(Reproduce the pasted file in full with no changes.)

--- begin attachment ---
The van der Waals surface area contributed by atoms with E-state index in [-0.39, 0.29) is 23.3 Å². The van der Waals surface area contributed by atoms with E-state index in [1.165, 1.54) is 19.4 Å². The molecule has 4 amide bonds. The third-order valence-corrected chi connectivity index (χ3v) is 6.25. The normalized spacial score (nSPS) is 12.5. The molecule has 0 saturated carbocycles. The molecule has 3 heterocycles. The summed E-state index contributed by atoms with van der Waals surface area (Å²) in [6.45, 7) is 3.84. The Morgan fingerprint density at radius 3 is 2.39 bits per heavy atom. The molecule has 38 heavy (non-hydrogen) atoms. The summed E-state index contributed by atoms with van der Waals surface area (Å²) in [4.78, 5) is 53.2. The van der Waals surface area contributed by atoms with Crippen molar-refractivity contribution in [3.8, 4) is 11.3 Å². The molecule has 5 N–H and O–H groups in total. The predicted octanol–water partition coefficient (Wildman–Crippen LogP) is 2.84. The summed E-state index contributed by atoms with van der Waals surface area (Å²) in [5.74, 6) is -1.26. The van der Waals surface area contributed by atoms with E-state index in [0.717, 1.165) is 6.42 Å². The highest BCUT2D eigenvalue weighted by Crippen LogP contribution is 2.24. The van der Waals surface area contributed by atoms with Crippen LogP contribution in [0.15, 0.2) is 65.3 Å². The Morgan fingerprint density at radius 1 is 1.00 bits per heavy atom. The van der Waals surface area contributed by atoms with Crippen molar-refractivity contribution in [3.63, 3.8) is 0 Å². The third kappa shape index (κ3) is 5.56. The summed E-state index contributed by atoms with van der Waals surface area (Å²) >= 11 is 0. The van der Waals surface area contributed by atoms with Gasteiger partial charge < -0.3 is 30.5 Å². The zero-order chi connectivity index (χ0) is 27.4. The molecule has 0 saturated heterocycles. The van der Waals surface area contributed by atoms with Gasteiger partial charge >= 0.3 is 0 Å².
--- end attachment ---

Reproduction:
The van der Waals surface area contributed by atoms with E-state index in [-0.39, 0.29) is 23.3 Å². The van der Waals surface area contributed by atoms with E-state index in [1.165, 1.54) is 19.4 Å². The molecule has 4 amide bonds. The third-order valence-corrected chi connectivity index (χ3v) is 6.25. The normalized spacial score (nSPS) is 12.5. The molecule has 0 saturated carbocycles. The molecule has 3 heterocycles. The summed E-state index contributed by atoms with van der Waals surface area (Å²) in [6.45, 7) is 3.84. The Morgan fingerprint density at radius 3 is 2.39 bits per heavy atom. The molecule has 38 heavy (non-hydrogen) atoms. The summed E-state index contributed by atoms with van der Waals surface area (Å²) in [4.78, 5) is 53.2. The van der Waals surface area contributed by atoms with Crippen molar-refractivity contribution in [3.8, 4) is 11.3 Å². The molecule has 5 N–H and O–H groups in total. The predicted octanol–water partition coefficient (Wildman–Crippen LogP) is 2.84. The summed E-state index contributed by atoms with van der Waals surface area (Å²) in [5.74, 6) is -1.26. The van der Waals surface area contributed by atoms with E-state index in [0.717, 1.165) is 6.42 Å². The highest BCUT2D eigenvalue weighted by Crippen LogP contribution is 2.24. The van der Waals surface area contributed by atoms with Crippen LogP contribution in [0.15, 0.2) is 65.3 Å². The Morgan fingerprint density at radius 1 is 1.00 bits per heavy atom. The van der Waals surface area contributed by atoms with Crippen molar-refractivity contribution in [3.63, 3.8) is 0 Å². The third kappa shape index (κ3) is 5.56. The summed E-state index contributed by atoms with van der Waals surface area (Å²) >= 11 is 0. The van der Waals surface area contributed by atoms with Gasteiger partial charge < -0.3 is 30.5 Å². The zero-order chi connectivity index (χ0) is 27.4. The molecule has 0 saturated heterocycles. The van der Waals surface area contributed by atoms with Gasteiger partial charge >= 0.3 is 0 Å².